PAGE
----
CRISPR-based drug target discovery : implications for CRISPR-based therapies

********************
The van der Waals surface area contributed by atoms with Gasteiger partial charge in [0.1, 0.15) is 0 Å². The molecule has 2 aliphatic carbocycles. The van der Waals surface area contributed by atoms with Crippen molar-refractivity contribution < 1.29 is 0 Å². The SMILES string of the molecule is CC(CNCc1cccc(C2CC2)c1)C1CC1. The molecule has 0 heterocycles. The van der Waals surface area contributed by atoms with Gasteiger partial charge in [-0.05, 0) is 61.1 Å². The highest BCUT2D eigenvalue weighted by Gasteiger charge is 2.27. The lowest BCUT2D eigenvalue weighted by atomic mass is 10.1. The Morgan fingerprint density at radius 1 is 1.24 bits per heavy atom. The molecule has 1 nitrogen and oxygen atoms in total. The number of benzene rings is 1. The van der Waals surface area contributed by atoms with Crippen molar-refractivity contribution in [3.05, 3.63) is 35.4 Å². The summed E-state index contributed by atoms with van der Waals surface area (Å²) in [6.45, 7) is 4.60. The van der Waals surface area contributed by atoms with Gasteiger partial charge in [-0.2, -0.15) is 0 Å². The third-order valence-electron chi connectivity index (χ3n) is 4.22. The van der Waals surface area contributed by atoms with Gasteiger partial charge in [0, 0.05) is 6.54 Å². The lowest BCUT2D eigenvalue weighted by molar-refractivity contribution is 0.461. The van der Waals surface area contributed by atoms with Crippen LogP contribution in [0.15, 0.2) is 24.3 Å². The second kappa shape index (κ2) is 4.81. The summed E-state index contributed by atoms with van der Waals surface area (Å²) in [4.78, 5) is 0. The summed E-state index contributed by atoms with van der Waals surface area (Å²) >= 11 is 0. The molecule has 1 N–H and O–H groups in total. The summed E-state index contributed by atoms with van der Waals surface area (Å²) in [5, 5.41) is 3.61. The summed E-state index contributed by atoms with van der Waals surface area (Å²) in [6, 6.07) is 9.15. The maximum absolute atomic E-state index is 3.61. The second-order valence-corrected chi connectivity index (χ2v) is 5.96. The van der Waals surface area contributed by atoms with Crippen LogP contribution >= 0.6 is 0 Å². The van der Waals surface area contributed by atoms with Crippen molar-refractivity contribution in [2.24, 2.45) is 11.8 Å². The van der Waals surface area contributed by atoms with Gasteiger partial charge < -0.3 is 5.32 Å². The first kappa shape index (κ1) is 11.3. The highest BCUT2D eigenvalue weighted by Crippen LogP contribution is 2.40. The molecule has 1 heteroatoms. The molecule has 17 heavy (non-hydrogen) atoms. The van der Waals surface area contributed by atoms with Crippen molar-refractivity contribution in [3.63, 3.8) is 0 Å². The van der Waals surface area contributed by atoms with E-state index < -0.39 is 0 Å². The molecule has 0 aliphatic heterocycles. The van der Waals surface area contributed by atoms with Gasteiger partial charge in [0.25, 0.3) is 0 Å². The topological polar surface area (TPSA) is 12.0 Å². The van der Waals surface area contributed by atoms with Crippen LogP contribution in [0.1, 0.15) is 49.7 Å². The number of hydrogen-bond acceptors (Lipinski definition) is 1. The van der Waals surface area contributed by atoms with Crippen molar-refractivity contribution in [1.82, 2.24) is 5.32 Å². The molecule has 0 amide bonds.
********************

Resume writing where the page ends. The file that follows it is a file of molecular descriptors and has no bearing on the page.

Sammanfattning: The CRISPR system was discovered in prokaryotic cells, and it is now one of the most efficient molecular tools to modify genes in eukaryotic cells. It is widely used to inactivate or modify genes in cell lines, animal models, and is also used in several clinical gene therapy trials. Additionally, CRISPR-based screens have been developed as a high throughput methodology to identify drug targets and mechanisms contributing to diseases. However, safety concerns related to the CRISPR system have been emphasized, which challenges the clinical applications of this molecular tool. The consequence of CRISPR-induced DNA damage is one of the challenges and has so far been less studied. In Paper I, we showed that CRISPR-induced DNA damage enriches for cells with mutations in genes of a core CRISPR-p53 tumor suppressor interactome. Such enrichment may contribute to cancer development and is a potential challenge for clinical CRISPR use. We also discovered that such enrichment could be suppressed by transient p53 inhibition. In addition, we discovered factors affecting the enrichment of p53 mutated cells from a database of >800 human cancer cell lines. In Paper II, we presented the Rapid CRISPR Competitive (RCC) assay, which is a rapid and universal experimental approach to discover potential drug targets. In this, we leverage the genetic heterogeneity induced by CRISPR and use Sanger sequencing to discover how different genes are involved in the studied cellular behavior or phenotype based on the enrichment or depletion of mutations. In Paper III, we identified that IL-4 can suppress B16-F10 melanoma tumor model growth by inducing a Gcn1l1 regulated amino acid deprivation response. We used gene expression analysis, mass spectrometry, and an in vivo CRISPR screen to link the potent therapeutic activity of IL-4 to ARG1-mediated arginine depletion and identify Gcn1l1 as a potential synergistic treatment target. In conclusion, we extensively studied p53 biology in the context of DNA damage induced by CRISPR, and identified strategies for safer CRISPR use. We also developed a rapid and universal CRISPR-based experimental approach to discover potential drug targets. Finally, we use an in vivo CRISPR-based screen approach to discover a novel combinatorial cancer therapy.

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